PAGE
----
President Trump told a crowd of college graduates Saturday they should not be afraid to challenge the establishment or government elites who would second-guess whatever they do.
"Following your convictions means you must be willing to face criticism from those who lack the same courage," Trump said during a commencement speech at Liberty University in Lynchburg, Va., capping a week in which his dismissal of FBI Director James Comey roiled the Washington political and legal systems.
"We don't need a lecture from Washington to us on how to lead our lives," Trump said at another point.
Trump did not specifically mention Comey or other political disputes that have marked his first four months in office, but made repeated general references to his maverick campaign and presidency.
At one point, Trump said he has seen firsthand how "the system is broken." At another, he told students and parents at the conservative religious school that "nothing is easier or more pathetic than being a critic."
Trump also praised the military for its battle against the Islamic State and referred at one point to his recent executive order on religious freedom.
He also engaged in more traditional commencement rhetoric, congratulating the graduates on their accomplishments and lauding the school's academic credentials and football program. Speaking at a school that bills itself as the world's largest Christian university, Trump praised the Liberty graduates for their political activism, and he cited the large support of religious conservatives for his campaign.
"What will you give back to this country and indeed to the world?" Trump asked the graduates.
Earlier, during the Air Force One ride to southwestern Virginia, Trump told reporters that "we can make a fast decision" on a new FBI director, possibly before his departure Friday on a trip to the Middle East and Europe. Trump said he and his staff are looking at "very well known, highly respected, really talented people, and that's what we want for the FBI."
The search takes place amid an ongoing firestorm over Trump's dismissal of Comey and new questions over whether he taped conversations with the now-former FBI director.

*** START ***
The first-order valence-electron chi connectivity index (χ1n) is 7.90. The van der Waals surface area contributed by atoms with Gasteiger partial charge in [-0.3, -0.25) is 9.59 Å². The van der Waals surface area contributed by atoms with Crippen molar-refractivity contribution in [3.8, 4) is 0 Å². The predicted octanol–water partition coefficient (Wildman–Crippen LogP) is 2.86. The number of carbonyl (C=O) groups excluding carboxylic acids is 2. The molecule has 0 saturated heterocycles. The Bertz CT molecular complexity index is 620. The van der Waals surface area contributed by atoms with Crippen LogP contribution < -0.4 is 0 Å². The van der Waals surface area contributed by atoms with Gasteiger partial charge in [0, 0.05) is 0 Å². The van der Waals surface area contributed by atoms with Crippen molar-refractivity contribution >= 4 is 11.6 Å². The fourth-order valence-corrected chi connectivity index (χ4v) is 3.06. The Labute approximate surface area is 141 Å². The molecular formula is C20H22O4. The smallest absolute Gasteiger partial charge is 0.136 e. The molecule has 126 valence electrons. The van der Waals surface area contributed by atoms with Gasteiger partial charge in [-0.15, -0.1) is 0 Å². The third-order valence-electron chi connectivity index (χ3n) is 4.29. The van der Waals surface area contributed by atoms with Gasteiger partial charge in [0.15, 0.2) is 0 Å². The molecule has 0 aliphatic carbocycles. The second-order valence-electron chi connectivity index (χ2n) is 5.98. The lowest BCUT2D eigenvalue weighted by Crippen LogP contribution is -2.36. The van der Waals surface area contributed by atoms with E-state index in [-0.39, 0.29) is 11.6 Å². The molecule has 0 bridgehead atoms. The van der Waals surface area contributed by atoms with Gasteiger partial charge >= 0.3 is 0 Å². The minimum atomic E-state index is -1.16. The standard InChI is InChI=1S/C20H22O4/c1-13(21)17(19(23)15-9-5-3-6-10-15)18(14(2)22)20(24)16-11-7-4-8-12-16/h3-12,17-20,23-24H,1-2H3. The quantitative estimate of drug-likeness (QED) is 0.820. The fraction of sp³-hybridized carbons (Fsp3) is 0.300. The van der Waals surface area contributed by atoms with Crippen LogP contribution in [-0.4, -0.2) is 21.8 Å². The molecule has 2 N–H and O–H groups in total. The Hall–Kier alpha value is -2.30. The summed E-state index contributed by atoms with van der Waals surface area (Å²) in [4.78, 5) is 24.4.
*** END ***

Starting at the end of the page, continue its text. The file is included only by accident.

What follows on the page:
In a Friday tweet, Trump said Comey "better hope that there are no 'tapes' of our conversations before he starts leaking to the press!"
Since that comment, neither Trump nor aides would confirm or deny questions about whether he in fact tapes conversations.
"I won't talk about that," Trump told Fox News in an interview. "All I want is for Comey to be honest and I hope he will be and I'm sure he will be, I hope."
Democrats, and some FBI officials, charge Trump got rid of Comey in order to impede an investigation into possible collusion between Trump campaign officials and Russia, which tried to influence the 2016 election by hacking prominent Democrats.
Trump, angry over media coverage over the Comey issue, has also threatened to end White House news briefings.
In a commencement address of her own, U.S. Sen. Elizabeth Warren, D-Mass, told University of Massachusetts-Amherst graduates they should fight for “the principle that no one, no one in this country is above the law and we need a Justice Department, not an obstruction of justice department.”
Trump has denounced the Russian investigation as a "hoax" and "witch hunt."
During the commencement address at Liberty's football stadium, Trump told the graduates they should keep going and "never quit" in face of adversity. At one point, he said, "you aren't going to let other people tell you what you believe, especially when you know that you're right."
Describing the supportive crowd as "Champions for Christ," he encouraged them to get involved in public life.
"There may very well be a president or two in our midst," Trump said.
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